when less is more

By Diogenes (articles ) | Nov 29, 2007

"Number of Jesuits Declines, Identity Increases" says the headline of a piece in the Fairfield University newspaper. How do they work that trick? By inverting the meaning of "identity."

Writer Peter Zysk found that between 2002 and 2005, the percentage of Jesuit faculty members at the 28 Jesuit colleges and universities in the U.S. fell from 2.4 percent to 1.7 percent. "This leaves lay faculty with the job of figuring out how to provide a Jesuit education with fewer Jesuits," he wrote in a 2006 article for the Gonzaga Bulletin.

Jesuits themselves are aware of the problem and are rethinking the ministry in terms of partnership with the laity. There is an "opportunity to breed a generation of lay faculty who understand tradition of Jesuits," said Paul Lakeland, director of the center for Catholic studies and himself a former Jesuit.

Got that? A guy who leaves a body of perpetually vowed men helps coach those who remain "to breed" -- curious expression -- a generation of unvowed faculty so as to heighten the identity of the company he deserted. Can't help thinking there's a problem here somewhere.

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  • Posted by: - Dec. 01, 2007 8:41 PM ET USA

    These faux-Jesuit schools long ago were all transferred to lay boards. Their version of Jesuit identity is "what symbolism can we externally present that connects the present to the era where an education by actual Jesuits meant something of value to students and their parents (even if it can no longer occur)?" As for the Jesuits, I pray they recover their authentic Catholic identity before their "use by" date expires.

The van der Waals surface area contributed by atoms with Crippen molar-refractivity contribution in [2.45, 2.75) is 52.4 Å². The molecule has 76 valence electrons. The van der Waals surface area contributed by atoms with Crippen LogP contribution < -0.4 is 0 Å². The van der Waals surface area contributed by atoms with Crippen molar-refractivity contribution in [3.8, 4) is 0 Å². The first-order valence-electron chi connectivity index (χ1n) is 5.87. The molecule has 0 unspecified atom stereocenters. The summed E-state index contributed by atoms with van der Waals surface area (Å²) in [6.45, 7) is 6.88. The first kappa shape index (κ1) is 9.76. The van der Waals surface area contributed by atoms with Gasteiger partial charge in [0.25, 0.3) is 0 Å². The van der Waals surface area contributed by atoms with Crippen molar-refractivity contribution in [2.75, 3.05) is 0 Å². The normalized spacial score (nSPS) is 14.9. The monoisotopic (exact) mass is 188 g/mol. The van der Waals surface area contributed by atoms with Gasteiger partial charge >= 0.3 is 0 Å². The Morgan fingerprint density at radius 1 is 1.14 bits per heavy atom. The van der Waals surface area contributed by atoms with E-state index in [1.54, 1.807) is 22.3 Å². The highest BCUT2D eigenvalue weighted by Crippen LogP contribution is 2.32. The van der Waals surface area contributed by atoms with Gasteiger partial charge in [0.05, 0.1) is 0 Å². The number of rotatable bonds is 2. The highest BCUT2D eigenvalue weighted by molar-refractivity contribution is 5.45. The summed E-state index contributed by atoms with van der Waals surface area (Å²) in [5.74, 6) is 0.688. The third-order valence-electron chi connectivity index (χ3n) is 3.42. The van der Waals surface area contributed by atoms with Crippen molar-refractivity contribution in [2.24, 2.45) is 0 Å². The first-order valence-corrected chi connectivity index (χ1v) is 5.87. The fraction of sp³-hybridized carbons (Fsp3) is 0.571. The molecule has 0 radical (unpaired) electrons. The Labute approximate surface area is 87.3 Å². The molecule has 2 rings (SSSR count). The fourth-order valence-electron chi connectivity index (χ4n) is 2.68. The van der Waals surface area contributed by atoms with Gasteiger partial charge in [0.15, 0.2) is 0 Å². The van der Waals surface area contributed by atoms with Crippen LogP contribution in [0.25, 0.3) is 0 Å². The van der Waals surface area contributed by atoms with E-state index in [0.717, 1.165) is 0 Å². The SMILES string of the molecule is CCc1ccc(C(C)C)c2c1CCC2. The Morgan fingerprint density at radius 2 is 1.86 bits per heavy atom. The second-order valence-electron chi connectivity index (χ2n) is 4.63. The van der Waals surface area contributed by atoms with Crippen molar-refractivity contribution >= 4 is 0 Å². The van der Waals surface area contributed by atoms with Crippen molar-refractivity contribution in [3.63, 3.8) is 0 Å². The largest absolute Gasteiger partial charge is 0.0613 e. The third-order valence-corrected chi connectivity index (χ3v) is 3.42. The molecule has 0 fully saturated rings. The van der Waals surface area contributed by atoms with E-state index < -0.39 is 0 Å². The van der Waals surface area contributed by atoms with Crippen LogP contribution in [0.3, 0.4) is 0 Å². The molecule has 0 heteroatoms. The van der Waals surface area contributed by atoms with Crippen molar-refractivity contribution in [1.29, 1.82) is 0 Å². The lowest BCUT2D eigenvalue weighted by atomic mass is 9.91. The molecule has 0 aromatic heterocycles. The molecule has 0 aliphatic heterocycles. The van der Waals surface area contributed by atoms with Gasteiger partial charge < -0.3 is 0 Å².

• Posted by: - Nov. 30, 2007 7:53 AM ET USA

    Exactly which 'tradition of Jesuits' is Mr Lakeland talking about? The tradition that is so fervent for Christ and the Church that allows for their fingers being chewed off (North American martyrs) or the tradition that allows for dissent with basic Church teachings (insert your choice of most any Jesuit run college or university).

  • Posted by: - Nov. 29, 2007 10:54 PM ET USA

    I left a religious order after four years of temporary vows. It was a good and, I think, God-inspired decision. Now, forty years later, I am principal of one of that order's schools, and working hard toward a resurgence of the order's spirit in the faculty (mostly lay) and students of the school. We have been sending grads out and some of them are discerning religious and priestly vocations. God gives us hope.

  • Posted by: - Nov. 29, 2007 9:14 PM ET USA

    That's a good observation, Hammer. Personally I hate the idea of the laity becoming even more involved with the Jesuits. Around here it's the laity that are keeping things from moving forward in a positive way. I wouldn't mind so much if the hierarchy didn't depend on laity to select the laity who are to help. Modern psychologists and the stereotypically divorced (or still married, but definitely with short hair) woman (who somehow becomes the liturgist) have brought us to the brink of ruin.

  • Posted by: - Nov. 29, 2007 4:18 PM ET USA

    Frankly does"unredefined" Jesuit education still exist? I think of a distinction made here between the Ignatian-Jesuits and the Arrupe-Jesuits. It seems in the Arrupe-Jesuit world, Jesuit-identity morphs at regular intervals The present General of the Jesuits appears to be in the Arrupe mold.He recently said:"Quoting the Holy Father, I would say that the Society of Jesus has become more spiritual, more ecclesial and more apostolic." I am not seeing that. Fr.Kolevenbach does not cite the quote.

  • Posted by: - Nov. 29, 2007 3:52 PM ET USA

    A Jesuit friend told me once that the practice of hiring priests who have abandoned their vocations to teach religion is a contravention of Canon Law. Is it?

  • Posted by: - Nov. 29, 2007 3:49 PM ET USA

    I'm wondering how the "breeding" will be accomplished? Will ten years of formation be replaced by a three-day Enneagram workshop? And who, exactly, will be imparting this knowledge of the "tradition of Jesuits?" Maybe they'll bring in some Dominicans for that.

  • Posted by: - Nov. 29, 2007 3:11 PM ET USA

    I don't mind the idea of "lay Jesuits" in principle. Many orders have secular branches. Historically, however, I think those secular branches usually have been formed at a time when the religious order was bursting at the seams, not when it was declining.